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Inadequate nutrient intakes have been linked with poor dentition in older adults. The aim of this study was to investigate the associations between the composition of functional tooth units (FTU) and nutrient intakes in older men.
A cross-sectional study with a standardised validated diet history assessment and comprehensive oral health assessments. FTU were categorised by dentition type: (i) Group A (Natural FTU Only), (ii) Group B (Natural and Replaced FTU) and (iii) Group C (No Natural FTU). Attainment of nutrient reference values (NRV) for sixteen micronutrients was incorporated into a micronutrient risk variable, dichotomised ‘good’ (≥ 12) or ‘poor’ (≤ 11), and for seven macronutrients into a macronutrient risk variable, dichotomised ‘good’ (≥ 5) or ‘poor’ (≤ 4).
Subjects selected from the local Sydney geographical areas.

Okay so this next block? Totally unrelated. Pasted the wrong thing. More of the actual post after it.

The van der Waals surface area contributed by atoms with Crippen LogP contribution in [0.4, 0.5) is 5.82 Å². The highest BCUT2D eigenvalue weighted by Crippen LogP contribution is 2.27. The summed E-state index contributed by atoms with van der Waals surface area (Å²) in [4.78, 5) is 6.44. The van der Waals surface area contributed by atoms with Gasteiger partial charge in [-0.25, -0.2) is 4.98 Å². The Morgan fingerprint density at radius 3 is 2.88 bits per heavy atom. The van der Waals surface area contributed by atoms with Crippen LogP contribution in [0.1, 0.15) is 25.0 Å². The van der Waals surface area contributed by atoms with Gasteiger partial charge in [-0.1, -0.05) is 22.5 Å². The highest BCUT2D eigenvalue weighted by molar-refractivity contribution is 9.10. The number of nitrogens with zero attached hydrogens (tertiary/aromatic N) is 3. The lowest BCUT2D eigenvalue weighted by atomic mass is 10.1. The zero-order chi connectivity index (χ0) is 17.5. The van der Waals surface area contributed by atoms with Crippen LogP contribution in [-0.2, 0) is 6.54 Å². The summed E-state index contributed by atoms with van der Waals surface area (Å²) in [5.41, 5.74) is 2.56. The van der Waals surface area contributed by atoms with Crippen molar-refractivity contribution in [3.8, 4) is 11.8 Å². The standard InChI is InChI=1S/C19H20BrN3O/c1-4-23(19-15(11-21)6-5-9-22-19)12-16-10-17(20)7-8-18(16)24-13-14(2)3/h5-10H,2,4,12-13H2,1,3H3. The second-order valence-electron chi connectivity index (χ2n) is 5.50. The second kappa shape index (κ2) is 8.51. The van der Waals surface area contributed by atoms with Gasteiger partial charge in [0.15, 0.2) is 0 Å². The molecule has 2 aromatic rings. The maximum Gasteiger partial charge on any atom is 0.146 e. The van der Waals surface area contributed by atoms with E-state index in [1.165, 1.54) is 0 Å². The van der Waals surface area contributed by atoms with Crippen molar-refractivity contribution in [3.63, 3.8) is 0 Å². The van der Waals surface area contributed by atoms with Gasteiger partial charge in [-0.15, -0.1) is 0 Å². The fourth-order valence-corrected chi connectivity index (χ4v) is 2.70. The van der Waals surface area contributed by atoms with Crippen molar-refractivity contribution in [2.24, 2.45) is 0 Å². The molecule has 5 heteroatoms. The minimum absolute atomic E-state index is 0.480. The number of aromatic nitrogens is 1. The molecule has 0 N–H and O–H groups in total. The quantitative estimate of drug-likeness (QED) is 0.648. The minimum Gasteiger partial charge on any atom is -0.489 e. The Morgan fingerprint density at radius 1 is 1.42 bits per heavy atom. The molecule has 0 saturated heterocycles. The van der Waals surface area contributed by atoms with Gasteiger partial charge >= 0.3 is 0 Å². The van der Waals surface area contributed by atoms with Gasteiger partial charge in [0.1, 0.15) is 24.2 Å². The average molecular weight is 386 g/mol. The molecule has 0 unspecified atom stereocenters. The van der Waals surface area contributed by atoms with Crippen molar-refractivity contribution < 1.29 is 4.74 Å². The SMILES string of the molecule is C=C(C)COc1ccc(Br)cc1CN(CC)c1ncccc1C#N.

Community-dwelling older men (n 608).
32 % (n 197) of participants were categorised as Group A, 27 % (n 167) as Group B and 40 % (n 244) as Group C. In adjusted logistic regression analysis, being in Group C, compared with Group A, was associated with intakes below NRV recommendations for fibre (OR: 2·30, 95 % CI 1·30, 4·05). Adjusted analysis also showed that men in Group C, compared with Group A, were more likely to have poor intake of macronutrients (OR: 2·00, 95 % CI 1·01, 3·94).
Our study shows statistically significant associations between the composition of FTU and poor macronutrient intakes. Maintaining natural pairs of occluding FTU may be important for attaining adequate nutrient intakes in older men.
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